Yes, in almost all cases transistors can be replaced. With what, though?!
The devil is always in the detail and the trick or the art is understanding transistor substitution. This means knowing what transistors can be used where and why and keeping stock of a wide range of premium substitutes. These details are where many go so wrong.
Transistor failures, in the form of noisy or drifty devices, dead shorts or open devices, are a common phenomenon in old and new gear. Resolving transistor failures is a very common part of the work I do here at Liquid Audio and getting this part right, from a technical perspective, sets good repairers apart from bad.
There are thousands of different types, sizes and varieties of transistors. You can think of transistors as being like spark plugs or tyres. They all kind of do the same thing but each type is uniquely tailored to a specific job and use case. Substitute in the wrong type and the circuit won’t work, or worse still, may catastrophically fail.
Part of the art of repairing electronics lies in understanding these aspects and this means knowing what replacement parts to use, where and when, and if these parts aren’t available, how to select the most appropriate substitutes.
Transistor matching and substitution are technical topics and are generally poorly understood. I’ve lost count of the number of pieces I’ve repaired where the fault has related to incorrect transistors, rather than dead transistors. Incorrect or poorly matched parts can lead to excessive distortion, heat or premature failure. Therefore, a good working understanding of transistor specifications is important.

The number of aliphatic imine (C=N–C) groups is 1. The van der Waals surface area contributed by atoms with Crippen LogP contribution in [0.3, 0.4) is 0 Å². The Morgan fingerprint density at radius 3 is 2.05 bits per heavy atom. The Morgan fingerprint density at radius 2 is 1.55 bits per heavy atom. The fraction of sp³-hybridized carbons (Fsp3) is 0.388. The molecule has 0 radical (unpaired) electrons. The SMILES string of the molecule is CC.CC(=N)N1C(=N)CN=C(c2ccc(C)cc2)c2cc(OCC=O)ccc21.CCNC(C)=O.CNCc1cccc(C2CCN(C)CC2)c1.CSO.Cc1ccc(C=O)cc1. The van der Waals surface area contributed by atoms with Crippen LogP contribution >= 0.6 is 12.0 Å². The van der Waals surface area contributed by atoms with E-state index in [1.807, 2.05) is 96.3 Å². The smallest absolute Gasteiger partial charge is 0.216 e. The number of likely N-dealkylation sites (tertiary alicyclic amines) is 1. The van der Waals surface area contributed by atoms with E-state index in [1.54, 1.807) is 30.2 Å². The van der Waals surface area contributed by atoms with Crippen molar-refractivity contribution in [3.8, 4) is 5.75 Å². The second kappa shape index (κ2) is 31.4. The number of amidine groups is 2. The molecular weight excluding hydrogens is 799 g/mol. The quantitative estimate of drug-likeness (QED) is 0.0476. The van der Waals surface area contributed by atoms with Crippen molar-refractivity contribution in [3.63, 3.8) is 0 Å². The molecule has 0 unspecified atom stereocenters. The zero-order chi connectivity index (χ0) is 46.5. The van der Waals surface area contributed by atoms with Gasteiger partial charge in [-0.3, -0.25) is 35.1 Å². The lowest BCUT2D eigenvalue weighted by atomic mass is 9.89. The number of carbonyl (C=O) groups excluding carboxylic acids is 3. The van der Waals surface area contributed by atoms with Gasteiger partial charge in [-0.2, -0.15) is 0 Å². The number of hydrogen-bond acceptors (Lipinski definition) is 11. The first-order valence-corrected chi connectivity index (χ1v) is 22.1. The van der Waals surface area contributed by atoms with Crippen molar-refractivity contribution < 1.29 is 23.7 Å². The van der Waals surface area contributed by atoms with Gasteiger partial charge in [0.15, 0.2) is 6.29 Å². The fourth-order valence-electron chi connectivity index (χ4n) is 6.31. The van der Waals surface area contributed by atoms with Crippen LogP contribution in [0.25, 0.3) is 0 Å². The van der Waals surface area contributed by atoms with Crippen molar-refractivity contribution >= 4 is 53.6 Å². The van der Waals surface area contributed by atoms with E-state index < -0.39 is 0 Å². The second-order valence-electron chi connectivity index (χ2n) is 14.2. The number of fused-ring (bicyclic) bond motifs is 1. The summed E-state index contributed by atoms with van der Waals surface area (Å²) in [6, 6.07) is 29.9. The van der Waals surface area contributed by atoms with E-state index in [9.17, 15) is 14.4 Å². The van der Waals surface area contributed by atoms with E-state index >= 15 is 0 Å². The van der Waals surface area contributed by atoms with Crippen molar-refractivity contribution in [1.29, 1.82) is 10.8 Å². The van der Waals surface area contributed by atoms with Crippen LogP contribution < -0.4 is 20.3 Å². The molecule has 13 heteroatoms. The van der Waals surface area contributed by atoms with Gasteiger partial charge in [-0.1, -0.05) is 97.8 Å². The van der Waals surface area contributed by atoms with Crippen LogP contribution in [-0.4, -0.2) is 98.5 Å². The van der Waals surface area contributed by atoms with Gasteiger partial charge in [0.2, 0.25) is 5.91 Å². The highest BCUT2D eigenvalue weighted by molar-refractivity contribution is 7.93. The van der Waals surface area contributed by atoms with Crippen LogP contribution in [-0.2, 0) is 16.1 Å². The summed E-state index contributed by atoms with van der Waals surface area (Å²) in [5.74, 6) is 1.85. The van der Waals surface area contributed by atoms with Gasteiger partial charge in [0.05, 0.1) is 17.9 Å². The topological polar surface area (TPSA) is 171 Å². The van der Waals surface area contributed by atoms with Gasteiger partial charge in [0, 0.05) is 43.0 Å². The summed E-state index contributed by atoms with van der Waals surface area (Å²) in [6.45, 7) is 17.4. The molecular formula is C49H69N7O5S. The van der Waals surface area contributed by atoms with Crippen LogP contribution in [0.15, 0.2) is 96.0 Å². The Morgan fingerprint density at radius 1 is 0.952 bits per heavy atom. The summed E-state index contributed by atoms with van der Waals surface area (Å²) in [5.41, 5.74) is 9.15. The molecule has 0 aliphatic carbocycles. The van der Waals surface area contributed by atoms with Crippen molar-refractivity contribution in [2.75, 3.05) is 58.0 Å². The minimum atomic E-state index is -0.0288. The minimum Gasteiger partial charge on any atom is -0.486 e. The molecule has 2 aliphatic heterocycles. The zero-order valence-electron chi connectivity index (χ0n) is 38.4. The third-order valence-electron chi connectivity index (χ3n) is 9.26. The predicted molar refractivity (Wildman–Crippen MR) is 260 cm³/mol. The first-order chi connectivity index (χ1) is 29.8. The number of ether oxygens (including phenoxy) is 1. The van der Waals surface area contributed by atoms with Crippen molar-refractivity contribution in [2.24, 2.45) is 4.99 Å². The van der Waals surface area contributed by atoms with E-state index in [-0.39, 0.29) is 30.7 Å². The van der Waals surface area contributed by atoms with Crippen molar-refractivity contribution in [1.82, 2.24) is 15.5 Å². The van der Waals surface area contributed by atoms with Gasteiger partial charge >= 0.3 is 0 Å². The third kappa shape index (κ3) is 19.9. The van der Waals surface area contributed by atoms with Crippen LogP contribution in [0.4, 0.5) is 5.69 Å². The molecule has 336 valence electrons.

I keep a deep stock of NOS and high-spec modern devices, including output devices in TO-3 or TO-3P packages, TO-126, TO-220, TO-66 and TO-18 drivers, through to tiny little TO-92 devices, and everything in between. A good repairer must have such devices on hand.
It gets trickier when we consider MOSFETs and VFETs, many of which are no longer available and lack any suitable replacements. That being said, I’ve just repaired an amplifier with blown TO-3 MOSFETs and I used new, replacement parts from stock that worked perfectly. I have plenty more.
Note that eBay is the last place a professional repairer looks for parts and generally speaking you shouldn’t either. A quality-assured supply chain minimises warranty issues and maximises repair success rate. There is no point taking chances here.
Most older semiconductor devices have modern replacements and I keep a regularly updated database of cross-references. I also keep a ton of old data books containing invaluable parts specifications, matching and substitution data. This allows us to replace old devices with new ones, often better than the original factory parts.
We have replacements for the NLA TO-66 bipolar devices and unobtainable JFET small signal devices used in Accuphase amplifiers, for example, and we keep stock of probably thousands of transistors including high-spec modern replacements for many vintage types that are NLA.